The FCC’s latest legal brief defending its Open Internet Order, will represent the FCC’s “strongest possible” legal arguments for its Title II net neutrality case – a vainglorious legal fortress.
The FCC’s just operative Open Internet Order, with its classification of broadband as Title II common carriage and vague Internet conduct standard, sets ISPs up for FCC “gotcha” or contrived regulation and enforcement.
When a Tech Media story crosses over to the broader Jurassic Press – their ridiculous Leftist repetitiveness is truly comical. And highly disquieting. On Friday, President Barack Obama’s huge Internet Network Neutrality power grab officially went into effect. A crossover story – with predictable, pathetic Press results.
The Federal Communications Commission’s (FCC) recent decision to claim full regulatory power over the way the Internet works was bad enough, but the next battle in the government’s war on consumer-friendly innovation is approaching fast.
With this track record of uber-failure – which has put us on the fast track to oblivion – why would we want even more government? When everything Big Government advocates say they need – results in less of what they say they want?
Think of the FCC, unilaterally self-armed with the “strongest possible rules” of Title II 1934 monopoly telephone regulation, as a Washington backwater “kangaroo court,” where innocent communicators can be hauled before a mock court system where normal due process, rule of law, and justice may not apply.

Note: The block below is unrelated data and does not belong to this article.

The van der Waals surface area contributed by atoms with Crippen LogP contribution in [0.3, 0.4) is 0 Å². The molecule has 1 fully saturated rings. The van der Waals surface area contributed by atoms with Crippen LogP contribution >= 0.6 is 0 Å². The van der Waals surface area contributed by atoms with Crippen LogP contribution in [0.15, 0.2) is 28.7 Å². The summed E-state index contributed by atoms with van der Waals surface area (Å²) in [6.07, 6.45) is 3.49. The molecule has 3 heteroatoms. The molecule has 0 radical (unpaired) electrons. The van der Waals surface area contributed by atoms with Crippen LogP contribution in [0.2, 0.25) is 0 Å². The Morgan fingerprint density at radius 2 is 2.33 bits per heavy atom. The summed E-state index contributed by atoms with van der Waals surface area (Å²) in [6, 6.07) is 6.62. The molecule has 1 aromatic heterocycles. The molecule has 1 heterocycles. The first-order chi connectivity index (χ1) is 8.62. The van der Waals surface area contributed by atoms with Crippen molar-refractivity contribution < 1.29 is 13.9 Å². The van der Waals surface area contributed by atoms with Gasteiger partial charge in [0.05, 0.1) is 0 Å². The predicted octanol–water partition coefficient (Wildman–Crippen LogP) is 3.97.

Well, to be frank, I had never considered my contention that the public interest standard is unconstitutional to mean that the FCC itself is unlawful. To my mind, I simply had suggested that the lawfulness of actions taken pursuant to the public interest standard should be questioned.
On September 25, the Mercatus Center, a research and outreach organization that promotes market-oriented solutions from George Mason University, did a presentation on net neutrality. The speaker, research fellow in the technology policy program Brent Skorup, gave a wide overview of the net neutrality subject. Skorup discussed, among other things, how the Internet works, the working definition of net neutrality, exceptions to the rule, and the options the FCC is exploring.
Nothing has changed my mind that it would be “unthinkable” for the FCC to classify Internet service providers as common carriers under Title II of the Communications Act, the part of the 1934 communications law derived directly from the Interstate Commerce Act of 1887. The purpose of the Interstate Commerce Act was to constrain what was then seen as the monopolistic power of the railroads. The railroads were deregulated in the 1980s – long before the emergence today’s broadband Internet providers.
The Left consists of two groups of people running on two parallel yet very different paths to Oblivion.
The Left’s leadership knows their Huge Government ideas are absurd and don’t work – but they’ll be in charge after the collapse they induce so they’re fine with it.